In my old life, I always dreaded Mondays. As a business owner for most of my career, I often left folders on my desk for tasks I needed to accomplish but couldn’t resolve by Friday late afternoon. Remember that feeling? Thus, when Monday morning rolled around, I faced that pile of folders to tackle them one-by-one before continuing with the rest of the week.
Some required lengthy phone conversations, and others required lots of paperwork, which I always dreaded. I was efficient and meticulous in my work, but these situations were unavoidable. Plus, it was nice to have some time off on a weekend. I only worked when clients couldn’t work with me during the weekday hours.
On the other hand, Tom, working on the railroad for 42½ years, always had an erratic schedule, subject to a pager going off requiring him to head to work imminently. As the US Thanksgiving approaches this year, on Thursday, we both recalled the year he had to leave the dining room table after I had just placed all the dishes to be served on the table.
Tom’s kids, Tammy and TJ, were at the table, along with my son Greg. My son Richard had already moved to Nevada at this point and wasn’t in attendance.
There was no time for even a “doggie bag.” Off he went with his little brown bag of lunch that I had prepared earlier in the day with a sandwich and a few snacks. At least the next day, I could pack leftovers for him, including pumpkin pie, in that little brown bag. He loves pumpkin pie.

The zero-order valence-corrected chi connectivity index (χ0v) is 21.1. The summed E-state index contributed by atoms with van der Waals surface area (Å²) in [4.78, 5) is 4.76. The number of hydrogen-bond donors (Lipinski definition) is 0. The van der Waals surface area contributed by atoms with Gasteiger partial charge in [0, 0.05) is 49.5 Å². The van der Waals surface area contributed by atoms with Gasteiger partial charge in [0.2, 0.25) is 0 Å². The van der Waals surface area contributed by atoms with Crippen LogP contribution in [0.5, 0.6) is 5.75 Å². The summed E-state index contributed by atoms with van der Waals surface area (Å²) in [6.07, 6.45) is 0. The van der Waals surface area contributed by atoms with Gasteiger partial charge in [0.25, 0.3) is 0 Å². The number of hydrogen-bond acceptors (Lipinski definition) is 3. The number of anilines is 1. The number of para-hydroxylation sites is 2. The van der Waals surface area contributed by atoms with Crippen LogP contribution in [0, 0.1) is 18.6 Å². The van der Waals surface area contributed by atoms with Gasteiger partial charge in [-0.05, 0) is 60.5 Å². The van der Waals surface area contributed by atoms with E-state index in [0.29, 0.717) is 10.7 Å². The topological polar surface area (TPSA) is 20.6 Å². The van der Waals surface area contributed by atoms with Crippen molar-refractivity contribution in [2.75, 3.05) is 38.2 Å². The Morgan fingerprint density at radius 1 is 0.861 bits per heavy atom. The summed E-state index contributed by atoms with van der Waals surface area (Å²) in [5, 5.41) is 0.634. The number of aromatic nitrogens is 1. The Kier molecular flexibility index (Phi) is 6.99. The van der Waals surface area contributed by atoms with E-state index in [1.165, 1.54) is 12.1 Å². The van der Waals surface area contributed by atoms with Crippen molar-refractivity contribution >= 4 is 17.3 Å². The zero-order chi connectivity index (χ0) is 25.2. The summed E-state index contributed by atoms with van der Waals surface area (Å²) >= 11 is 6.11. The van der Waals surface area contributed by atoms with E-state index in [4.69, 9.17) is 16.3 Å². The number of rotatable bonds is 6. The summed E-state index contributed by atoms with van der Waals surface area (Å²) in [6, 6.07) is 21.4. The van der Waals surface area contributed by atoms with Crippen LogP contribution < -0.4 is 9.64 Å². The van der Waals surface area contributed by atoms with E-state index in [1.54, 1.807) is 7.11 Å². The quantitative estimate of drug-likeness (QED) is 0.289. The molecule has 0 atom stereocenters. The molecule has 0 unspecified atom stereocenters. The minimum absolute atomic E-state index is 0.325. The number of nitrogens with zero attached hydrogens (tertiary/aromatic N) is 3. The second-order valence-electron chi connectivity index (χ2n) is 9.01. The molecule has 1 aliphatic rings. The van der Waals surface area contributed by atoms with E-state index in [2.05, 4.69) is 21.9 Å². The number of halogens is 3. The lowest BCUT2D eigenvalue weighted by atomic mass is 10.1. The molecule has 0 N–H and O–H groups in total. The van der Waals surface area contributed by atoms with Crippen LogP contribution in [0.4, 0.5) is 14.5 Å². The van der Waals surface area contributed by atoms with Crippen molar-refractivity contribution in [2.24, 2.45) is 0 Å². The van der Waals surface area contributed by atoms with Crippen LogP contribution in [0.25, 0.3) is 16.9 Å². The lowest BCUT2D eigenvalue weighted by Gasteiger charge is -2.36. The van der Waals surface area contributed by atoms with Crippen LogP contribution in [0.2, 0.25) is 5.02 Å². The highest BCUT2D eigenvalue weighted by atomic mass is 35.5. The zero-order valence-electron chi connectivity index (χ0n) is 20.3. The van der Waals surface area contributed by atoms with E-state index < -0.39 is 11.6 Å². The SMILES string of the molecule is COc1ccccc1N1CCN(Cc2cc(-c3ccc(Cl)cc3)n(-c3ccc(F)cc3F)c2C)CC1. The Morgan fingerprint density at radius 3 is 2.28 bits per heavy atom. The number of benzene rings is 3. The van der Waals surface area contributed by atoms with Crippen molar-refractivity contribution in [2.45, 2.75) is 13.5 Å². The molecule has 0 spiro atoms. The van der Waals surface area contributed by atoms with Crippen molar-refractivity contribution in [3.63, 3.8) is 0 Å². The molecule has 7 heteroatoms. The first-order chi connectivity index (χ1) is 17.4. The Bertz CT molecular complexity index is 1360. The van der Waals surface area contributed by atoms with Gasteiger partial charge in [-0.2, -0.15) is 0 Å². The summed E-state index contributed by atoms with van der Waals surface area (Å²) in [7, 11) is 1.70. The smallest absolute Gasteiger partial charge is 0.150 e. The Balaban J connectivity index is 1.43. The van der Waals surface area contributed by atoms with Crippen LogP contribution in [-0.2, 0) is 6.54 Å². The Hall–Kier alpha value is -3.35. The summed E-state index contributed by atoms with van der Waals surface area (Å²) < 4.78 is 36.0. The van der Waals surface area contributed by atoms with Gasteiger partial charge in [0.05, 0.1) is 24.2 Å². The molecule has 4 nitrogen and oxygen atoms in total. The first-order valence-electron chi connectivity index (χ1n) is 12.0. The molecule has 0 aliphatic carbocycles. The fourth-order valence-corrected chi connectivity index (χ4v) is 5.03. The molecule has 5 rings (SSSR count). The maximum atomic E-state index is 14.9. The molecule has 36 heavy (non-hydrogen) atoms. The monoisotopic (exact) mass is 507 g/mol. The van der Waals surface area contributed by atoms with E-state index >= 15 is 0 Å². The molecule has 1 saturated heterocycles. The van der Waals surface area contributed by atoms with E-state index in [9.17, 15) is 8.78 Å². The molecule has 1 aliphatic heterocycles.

This occurred early in our relationship, maybe in 1991 or 1992, but that wasn’t the first time he wasn’t there. Over the years, I got used to it and accepted the reality of being married to a railroad guy. He was worth it. I didn’t complain.
With our nomadic lifestyle, we don’t celebrate Thanksgiving anymore, although I’d be willing to make the many delicious dishes and pumpkin pies. The problem is that turkey, the ingredients for pumpkin pies, and the various side dishes are not readily available in most other countries. Years ago, we decided the effort wasn’t worth it.
But, on a few occasions, our dear friends Kathy and Don had Thanksgiving dinner in the bush in Marloth Park. Kathy had packed many ingredients in her luggage and arranged for turkeys in Johannesburg, a five-hour drive from the park. It was fantastic, although the four of us were the only Americans at the table of 12 or 14.
On another occasion, I made Thanksgiving in the bush for 12 guests, buying and roasting a stuffed chicken for each couple at the table and baking eight pumpkin pies in 42C, 104F weather. I called the pie-baking “Yesterday’s pumpkin pie hell” when it was nearly impossible to roll the dough for the pies in the heat and humidity. I’ll never forget that day. The pies tasted good, but the crusts were not a pretty sight.
This year, nada…none…no Thanksgiving dinner when none of the ingredients would be available here, either. As I work diligently to feel better, even if I could find the ingredients, I can’t imagine standing in the kitchen all day. Are those days over for me? I don’t know right now.
That’s it for today, dear readers. Again, thanks for all the well wishes. On Wednesday, we’ll head back to Manta to see the cardiologist, find out if he thinks I need heart surgery, and later shop at a bigger market we heard about, MegaMaxi.
Photo from ten years ago today, November 20, 2013: